Moved by Light

Lasers push everyday objects into the quantum world

Welcome to Quantumville. Population: uncertain. Walk down Main Street, lined with blurry cars simultaneously moving and remaining still. See the house with the curtains drawn? The television in the living room is both on and off at the same time. In this neighborhood, everyday objects do seemingly contradictory things.

Janel Kiley

DAMPING THE WOBBLE | For decades, scientists have used light to quell the vibrations of individual atoms. Now teams are cooling sticks (as shown below), sails, drums, and other multiatom objects to very low temperatures, where signs of quantum effects may be seen. Janel Kiley

OPTOP GRAB BAG | Light has been used to cool a range of mechanical objects (some highlighted below, from left) in laboratories across the world. When objects get really cold, some scientists opt to measure temperature in quanta, or packets of vibrational energy, rather than in kelvins. From left: A. Sanders/NIST; T. Rocheleau et al/Nature 2010; E. Verhagen/EPFL; Jack Harris; D. Kleckner and D. Bouwmeester/Nature 2006

You won’t drive through this far-fetched town anytime soon, but it’s not as far off the map as it used to be. In laboratories across the world, bits of metal and glass are being groomed to behave in ways that defy common sense. Objects big enough to be seen and touched — some weighing kilograms — are beginning to rebel against the physical laws that govern daily experience.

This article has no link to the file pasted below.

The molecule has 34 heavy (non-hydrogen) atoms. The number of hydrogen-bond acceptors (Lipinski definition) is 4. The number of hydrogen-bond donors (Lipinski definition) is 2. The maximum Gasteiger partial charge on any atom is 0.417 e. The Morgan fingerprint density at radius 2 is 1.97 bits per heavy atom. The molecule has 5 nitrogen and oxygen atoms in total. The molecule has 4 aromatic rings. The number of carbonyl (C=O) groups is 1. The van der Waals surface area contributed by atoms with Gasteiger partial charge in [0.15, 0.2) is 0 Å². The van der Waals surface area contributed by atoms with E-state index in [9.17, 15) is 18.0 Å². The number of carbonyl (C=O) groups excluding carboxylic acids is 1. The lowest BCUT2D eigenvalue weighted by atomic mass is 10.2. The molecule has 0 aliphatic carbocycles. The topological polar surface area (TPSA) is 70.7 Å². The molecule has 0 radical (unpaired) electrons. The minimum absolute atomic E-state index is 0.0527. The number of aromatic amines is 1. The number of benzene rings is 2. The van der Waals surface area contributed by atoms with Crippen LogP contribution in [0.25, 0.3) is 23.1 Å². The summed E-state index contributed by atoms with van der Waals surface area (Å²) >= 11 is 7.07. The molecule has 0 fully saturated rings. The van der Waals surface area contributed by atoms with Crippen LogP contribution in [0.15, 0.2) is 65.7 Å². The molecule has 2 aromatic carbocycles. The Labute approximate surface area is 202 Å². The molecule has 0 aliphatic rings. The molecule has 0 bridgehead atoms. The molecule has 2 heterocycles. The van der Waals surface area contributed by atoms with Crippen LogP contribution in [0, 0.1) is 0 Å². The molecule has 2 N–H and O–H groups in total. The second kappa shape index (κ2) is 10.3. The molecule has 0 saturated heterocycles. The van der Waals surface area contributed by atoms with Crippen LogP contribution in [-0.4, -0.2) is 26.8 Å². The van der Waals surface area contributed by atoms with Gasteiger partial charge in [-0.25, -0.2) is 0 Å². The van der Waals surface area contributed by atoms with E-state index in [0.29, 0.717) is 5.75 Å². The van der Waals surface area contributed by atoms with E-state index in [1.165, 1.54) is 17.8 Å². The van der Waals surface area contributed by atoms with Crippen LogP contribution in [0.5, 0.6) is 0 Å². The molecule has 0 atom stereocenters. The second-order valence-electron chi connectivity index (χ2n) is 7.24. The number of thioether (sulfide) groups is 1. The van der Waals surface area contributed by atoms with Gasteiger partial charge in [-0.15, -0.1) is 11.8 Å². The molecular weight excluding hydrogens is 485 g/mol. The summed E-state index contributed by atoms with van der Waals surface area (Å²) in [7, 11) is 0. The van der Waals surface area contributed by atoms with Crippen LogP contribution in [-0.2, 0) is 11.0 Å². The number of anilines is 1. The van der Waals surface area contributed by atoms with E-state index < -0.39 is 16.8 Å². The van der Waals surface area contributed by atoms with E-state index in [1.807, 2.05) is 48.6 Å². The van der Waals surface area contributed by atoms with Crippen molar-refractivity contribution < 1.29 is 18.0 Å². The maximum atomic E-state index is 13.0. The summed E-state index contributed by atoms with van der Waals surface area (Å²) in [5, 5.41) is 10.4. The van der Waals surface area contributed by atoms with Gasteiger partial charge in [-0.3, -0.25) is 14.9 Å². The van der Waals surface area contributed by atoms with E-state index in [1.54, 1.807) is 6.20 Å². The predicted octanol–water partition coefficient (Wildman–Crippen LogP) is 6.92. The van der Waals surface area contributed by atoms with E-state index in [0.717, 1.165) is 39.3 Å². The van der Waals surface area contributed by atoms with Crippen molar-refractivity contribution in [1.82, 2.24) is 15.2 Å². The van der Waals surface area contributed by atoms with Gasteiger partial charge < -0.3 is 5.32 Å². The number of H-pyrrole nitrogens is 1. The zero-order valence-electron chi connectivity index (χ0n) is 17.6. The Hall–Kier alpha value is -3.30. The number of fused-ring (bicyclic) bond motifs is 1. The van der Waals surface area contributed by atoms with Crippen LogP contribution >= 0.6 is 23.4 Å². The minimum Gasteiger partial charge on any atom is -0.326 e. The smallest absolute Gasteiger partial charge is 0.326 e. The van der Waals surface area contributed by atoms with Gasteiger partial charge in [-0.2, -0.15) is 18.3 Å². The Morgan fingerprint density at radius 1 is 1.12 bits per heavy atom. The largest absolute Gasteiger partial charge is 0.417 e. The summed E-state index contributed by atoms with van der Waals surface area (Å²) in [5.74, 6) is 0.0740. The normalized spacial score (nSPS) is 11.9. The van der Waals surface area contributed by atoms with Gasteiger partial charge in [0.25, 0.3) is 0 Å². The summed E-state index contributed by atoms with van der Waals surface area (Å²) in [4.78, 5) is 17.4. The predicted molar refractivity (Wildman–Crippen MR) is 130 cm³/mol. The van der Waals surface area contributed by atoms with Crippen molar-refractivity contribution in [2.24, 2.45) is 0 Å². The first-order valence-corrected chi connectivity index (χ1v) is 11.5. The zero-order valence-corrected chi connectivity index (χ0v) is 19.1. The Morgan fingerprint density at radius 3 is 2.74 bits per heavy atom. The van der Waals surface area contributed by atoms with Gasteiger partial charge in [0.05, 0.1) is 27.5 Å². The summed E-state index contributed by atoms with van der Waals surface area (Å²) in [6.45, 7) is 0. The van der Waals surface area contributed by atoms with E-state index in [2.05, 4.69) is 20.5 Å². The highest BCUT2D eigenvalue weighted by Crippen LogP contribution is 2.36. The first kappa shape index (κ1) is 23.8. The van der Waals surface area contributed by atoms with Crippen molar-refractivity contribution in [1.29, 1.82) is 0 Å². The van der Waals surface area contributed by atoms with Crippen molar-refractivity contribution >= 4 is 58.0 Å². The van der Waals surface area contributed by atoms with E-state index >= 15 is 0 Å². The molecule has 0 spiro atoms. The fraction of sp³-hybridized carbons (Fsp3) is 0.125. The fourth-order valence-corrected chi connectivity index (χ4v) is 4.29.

At the forefront of this effort is a growing discipline called optomechanics. Its practitioners use beams of light to do something utterly unfeasible a decade ago: make large objects colder than they would be in the void of outer space. Only at these temperatures do objects reach energies low enough to enter the realm of quantum mechanics and start behaving like subatomic particles.

“Our guiding principle is to see quantum effects in a macroscopic object,” says physicist Ray Simmonds of the National Institute of Standards and Technology in Boulder, Colo.

A number of optomechanics teams have sprung up in recent years, each cooling its own favorite bit of fairly ordinary stuff. Simmonds works with an aluminum drum (unveiled in the March 10 Nature). In Switzerland, scientists chill silica doughnuts. At Yale University, saillike membranes are the vogue.

“We’re putting the mechanics back in quantum mechanics,” says Yale physicist Jack Harris.

It’s mainly a race of tortoises creeping steadily closer to absolute zero, the coldest of the cold. But recently an interloper hare took a shortcut to the lead. And the stakes are high: The winners will test whether quantum mechanics holds at ever-larger scales and may go on to build a new generation of mechanical devices useful in quantum computing.

Cooling touch

Spend an afternoon watching sunbathers burn at the beach, and the idea of using light to refrigerate may seem counterintuitive. But light particles have a hidden cooling ability that comes from the tiny nudge they impart when bouncing off an object. This force, too weak for a beachgoer to feel, is so feeble that sunlight reflecting off a square-meter mirror delivers a pressure less than a thousandth of the weight of a small paper clip.